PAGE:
Our spring issue is out now. Regular contributor and community catalyst Davie Philip explains why in order to experience true freedom beyond the ego, one must consider the freedom of all living beings, including the planet. Dive on in to find out more…
Our winter issue is out now. Regular contributor and community catalyst Davie Philip reflects on the present-day relevance of Aldous Huxley’s final novel, Island. Dive on in to find out more…
Our summer issue is out now. Our regular contributor Davie Philip writes about thriving in difficult circumstances – dive on in!
In our Summer 2021 issue, Davie Philip shared some insights into how we can begin to embrace a more inclusive and sustainable worldview. We are in the process of moving from an ‘ego-system’ paradigm to an ‘ecosystem’ paradigm. Enjoy his words below.
In our Winter 2020/21 issue, our regular sustainability columnist Davie Philip wrote about the importance of local food sovereignty, and how this is key to developing our communities’ resilience in the years ahead.
Our resident sustainability and eco-living writer, Davie Philip, wrote a powerful piece on nurturing community connections in our Autumn 2020 issue. Read it below.
In our Summer 2020 issue, Davie Philip discussed how current world events have given us the opportunity to cultivate a deep sense of resilience, and re-envision how we connect to the world around us. Read on to experience his message of clarity and purpose!
Davie Philip – one of our regular columnists – is a community catalyst and facilitator at cultivate.ie, the sustainability cooperative based in Cloughjordan Ecovillage. We love this article he wrote for our Spring 2020 issue, discussing how community resilience, caring and connectedness are key to tackling climate change. Read on to find out more.
In this sneak peek of a powerful article from our Spring 2019 issue, Davie Philip discusses how we can use new stories of hope and resilience to inspire ourselves to tackle the challenges facing our planet. To read the full article, pick up a copy of the magazine at your local stockist or subscribe here.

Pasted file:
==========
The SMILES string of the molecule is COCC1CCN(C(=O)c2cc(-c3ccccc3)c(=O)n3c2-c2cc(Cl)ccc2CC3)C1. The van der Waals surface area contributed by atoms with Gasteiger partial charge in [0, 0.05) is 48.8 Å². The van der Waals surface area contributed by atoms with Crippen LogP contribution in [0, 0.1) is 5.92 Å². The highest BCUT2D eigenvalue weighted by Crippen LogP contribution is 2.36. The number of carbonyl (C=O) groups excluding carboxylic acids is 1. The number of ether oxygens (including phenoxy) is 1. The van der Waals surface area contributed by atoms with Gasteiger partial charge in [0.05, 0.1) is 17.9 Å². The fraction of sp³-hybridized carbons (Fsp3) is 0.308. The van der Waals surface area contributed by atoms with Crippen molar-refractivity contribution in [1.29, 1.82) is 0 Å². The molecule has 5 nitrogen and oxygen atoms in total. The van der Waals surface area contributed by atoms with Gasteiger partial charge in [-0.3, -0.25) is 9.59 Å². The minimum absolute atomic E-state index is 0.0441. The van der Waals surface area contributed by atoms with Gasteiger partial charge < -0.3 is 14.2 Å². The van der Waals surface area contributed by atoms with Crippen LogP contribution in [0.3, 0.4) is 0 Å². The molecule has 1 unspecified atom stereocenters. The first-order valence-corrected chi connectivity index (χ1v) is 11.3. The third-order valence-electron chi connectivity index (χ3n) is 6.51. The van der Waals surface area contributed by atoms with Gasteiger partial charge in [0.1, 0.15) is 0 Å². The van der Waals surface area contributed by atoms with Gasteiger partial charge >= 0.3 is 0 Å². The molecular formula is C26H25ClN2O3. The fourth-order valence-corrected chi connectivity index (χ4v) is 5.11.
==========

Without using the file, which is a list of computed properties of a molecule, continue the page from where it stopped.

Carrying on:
In this extract from our Autumn 2018 issue, Davie Philip talks about how we can change our collective mindset to one of collaboration and openness.
“With our thoughts we make the world.” – Buddha
By Davie Philips
Change is constant. However, recently the pace seems to be accelerating. To cope with this, and to make the transition to a healthy society based on fairness, wellbeing and sustainability, we need to shift worldviews and open our minds and hearts to fresh ways of thinking. So what kind of thinking would enable us to flourish in uncertainty?
Currently, we are locked into an individualistic worldview where reductionist or mechanistic thinking dominates. This mindset breaks everything down into parts to be analysed and measured. By understanding the parts and how they function, we presume we can understand everything important there is to know about something. This reductionism is useful for understanding inanimate things, or simple systems like machines, but can be destructive when applied to living systems. It also tends to lead to a silo mentality, which is inward looking and resists sharing information and resources.
We justify our superiority over the environment when we think we are separate and with this worldview we create fragile, linear systems. Through the diversity and complexity of their webs of relationships, and by sharing resources across their boundaries, living systems increase wellbeing and resilience. Observing these patterns and principles of natural systems might provide us with vital insights into how to redesign our socioeconomic systems to be collaborative, regenerative and resilient.
So, how might we shift our thinking?
Our current way of thinking is rooted in the industrial revolution. This period of human development was dependent on a mechanistic worldview and has dominated and influenced our behaviour ever since. In integral philosophy, worldviews evolve by including and transcending preceding worldviews. So rather than an ecological mindset replacing a mechanistic one, instead it provides a different perspective and access to another type of knowledge with which to navigate the world.
We cannot make the transformation the world needs without making an inner transformation in our thinking. With an ecological worldview we think in terms of process, pattern, flow, connectedness, and relatedness. I believe that as we become more conscious we evolve to hold an ecological worldview. According to theologian Thomas Berry, we will then realize that we live in a world which is a “communion of subjects,” not just a “collection of objects.”
Davie Philip is a group facilitator and trainer who manages the Community Resilience programme at Cultivate. Davie is collecting stories of transformational community led projects: if you are involved in something in your area, do send him an e-mail.